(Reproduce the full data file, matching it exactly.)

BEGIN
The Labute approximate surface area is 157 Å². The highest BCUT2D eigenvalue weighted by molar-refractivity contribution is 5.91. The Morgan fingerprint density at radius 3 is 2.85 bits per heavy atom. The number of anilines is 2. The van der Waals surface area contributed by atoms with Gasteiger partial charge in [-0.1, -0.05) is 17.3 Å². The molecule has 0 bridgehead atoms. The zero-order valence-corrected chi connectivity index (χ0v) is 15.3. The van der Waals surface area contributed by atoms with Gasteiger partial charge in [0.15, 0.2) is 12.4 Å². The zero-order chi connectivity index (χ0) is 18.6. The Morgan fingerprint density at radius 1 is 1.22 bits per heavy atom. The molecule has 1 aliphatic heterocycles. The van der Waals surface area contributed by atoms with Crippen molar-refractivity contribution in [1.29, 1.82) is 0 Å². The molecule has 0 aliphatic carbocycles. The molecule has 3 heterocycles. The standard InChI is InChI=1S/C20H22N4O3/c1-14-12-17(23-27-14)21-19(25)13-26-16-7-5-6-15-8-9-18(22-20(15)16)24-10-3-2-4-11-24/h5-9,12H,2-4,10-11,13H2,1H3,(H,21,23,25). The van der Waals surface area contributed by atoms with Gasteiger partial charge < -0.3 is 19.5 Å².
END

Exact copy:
The Labute approximate surface area is 157 Å². The highest BCUT2D eigenvalue weighted by molar-refractivity contribution is 5.91. The Morgan fingerprint density at radius 3 is 2.85 bits per heavy atom. The number of anilines is 2. The van der Waals surface area contributed by atoms with Gasteiger partial charge in [-0.1, -0.05) is 17.3 Å². The molecule has 0 bridgehead atoms. The zero-order valence-corrected chi connectivity index (χ0v) is 15.3. The van der Waals surface area contributed by atoms with Gasteiger partial charge in [0.15, 0.2) is 12.4 Å². The zero-order chi connectivity index (χ0) is 18.6. The Morgan fingerprint density at radius 1 is 1.22 bits per heavy atom. The molecule has 1 aliphatic heterocycles. The van der Waals surface area contributed by atoms with Crippen molar-refractivity contribution in [1.29, 1.82) is 0 Å². The molecule has 0 aliphatic carbocycles. The molecule has 3 heterocycles. The standard InChI is InChI=1S/C20H22N4O3/c1-14-12-17(23-27-14)21-19(25)13-26-16-7-5-6-15-8-9-18(22-20(15)16)24-10-3-2-4-11-24/h5-9,12H,2-4,10-11,13H2,1H3,(H,21,23,25). The van der Waals surface area contributed by atoms with Gasteiger partial charge < -0.3 is 19.5 Å².